You can buy some topical corticosteroids "over-the-counter" without a prescription. For example, for dermatitis, you can buy the steroid cream called hydrocortisone 1% from your pharmacy. Do not apply this to your face unless your doctor has told you to do so. This is because it may trigger a skin condition affecting the face ( acne or rosacea. ) Long-term use may also damage the skin. On your face this would be more noticeable than the rest of your body. So usually only weak steroids are used on the face. Those which are suitable are prescription-only.
Mild rosacea may not necessarily require treatment if the individual is not bothered by the condition. More resistant cases may require a combination approach, using several of the treatments at the same time. A combination approach may include home care of washing with a prescription sulfa wash twice a day, applying an antibacterial cream morning and night, and taking an oral antibiotic for flares. A series of in-office laser, intense pulsed light or photodynamic therapies may also be used in combination with the home regimen. It is advisable to seek a physician’s care for the proper evaluation and treatment of rosacea.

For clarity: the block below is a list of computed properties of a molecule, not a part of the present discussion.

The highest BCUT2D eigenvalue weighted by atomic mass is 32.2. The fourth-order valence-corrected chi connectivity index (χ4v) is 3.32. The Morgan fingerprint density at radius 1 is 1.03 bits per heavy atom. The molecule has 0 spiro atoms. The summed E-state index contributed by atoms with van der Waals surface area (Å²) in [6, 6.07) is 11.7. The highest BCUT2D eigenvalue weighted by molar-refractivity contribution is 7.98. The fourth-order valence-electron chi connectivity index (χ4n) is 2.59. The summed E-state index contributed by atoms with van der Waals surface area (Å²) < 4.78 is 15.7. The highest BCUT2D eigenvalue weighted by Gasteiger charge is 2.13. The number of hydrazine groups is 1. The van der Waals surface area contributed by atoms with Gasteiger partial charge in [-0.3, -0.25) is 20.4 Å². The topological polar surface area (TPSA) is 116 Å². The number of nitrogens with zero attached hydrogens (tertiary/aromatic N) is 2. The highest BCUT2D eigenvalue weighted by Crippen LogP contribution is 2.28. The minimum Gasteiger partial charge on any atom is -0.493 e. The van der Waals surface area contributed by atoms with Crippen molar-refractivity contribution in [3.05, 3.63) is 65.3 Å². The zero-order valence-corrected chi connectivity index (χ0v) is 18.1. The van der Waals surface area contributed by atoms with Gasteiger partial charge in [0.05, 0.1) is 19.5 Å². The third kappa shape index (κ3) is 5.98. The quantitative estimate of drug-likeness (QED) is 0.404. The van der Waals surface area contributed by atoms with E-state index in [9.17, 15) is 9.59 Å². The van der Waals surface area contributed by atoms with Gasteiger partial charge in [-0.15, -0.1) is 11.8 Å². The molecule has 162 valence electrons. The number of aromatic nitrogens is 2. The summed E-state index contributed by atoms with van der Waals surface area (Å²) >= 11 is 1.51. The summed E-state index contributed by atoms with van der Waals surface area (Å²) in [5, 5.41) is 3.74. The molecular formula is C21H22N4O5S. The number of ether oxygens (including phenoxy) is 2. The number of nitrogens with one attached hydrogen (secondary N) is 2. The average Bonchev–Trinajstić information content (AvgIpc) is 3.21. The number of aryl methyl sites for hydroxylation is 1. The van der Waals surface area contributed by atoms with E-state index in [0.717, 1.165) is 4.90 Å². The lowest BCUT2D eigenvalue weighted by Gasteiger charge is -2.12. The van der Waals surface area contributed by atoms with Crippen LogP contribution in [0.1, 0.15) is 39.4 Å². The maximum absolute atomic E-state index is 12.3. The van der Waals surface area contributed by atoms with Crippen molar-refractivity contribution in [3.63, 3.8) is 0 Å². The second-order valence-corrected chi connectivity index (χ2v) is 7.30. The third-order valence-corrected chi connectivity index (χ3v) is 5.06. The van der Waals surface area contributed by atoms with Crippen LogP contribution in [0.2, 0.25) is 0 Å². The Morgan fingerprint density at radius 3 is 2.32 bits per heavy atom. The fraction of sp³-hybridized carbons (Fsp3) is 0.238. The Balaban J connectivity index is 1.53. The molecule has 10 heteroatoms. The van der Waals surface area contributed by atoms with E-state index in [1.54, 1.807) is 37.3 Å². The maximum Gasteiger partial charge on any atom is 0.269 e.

Whilst the recent weather has been somewhat unpredictable, we can also say that this has been one of the brightest summers that the UK has enjoyed for some time. This is an excellent opportunity for suffers of psoriasis to enjoy sunlight and the vitamin D that comes with it. Vitamin D and ultra violet light are both completely natural elements that can help to soothe skin suffering from psoriasis. Ultra violet light is already used as a medical treatment by many doctors, where synthesised UVB rays are created with sun lamps. Injections are also utilised to encourage the skin to soak up even more of the beneficial UV light but I’m sure most would rather a natural course of sunbathing. This bright sunshine gives many who live with psoriasis the chance to enjoy a free and completely natural course of UV light and all the benefits that come with it.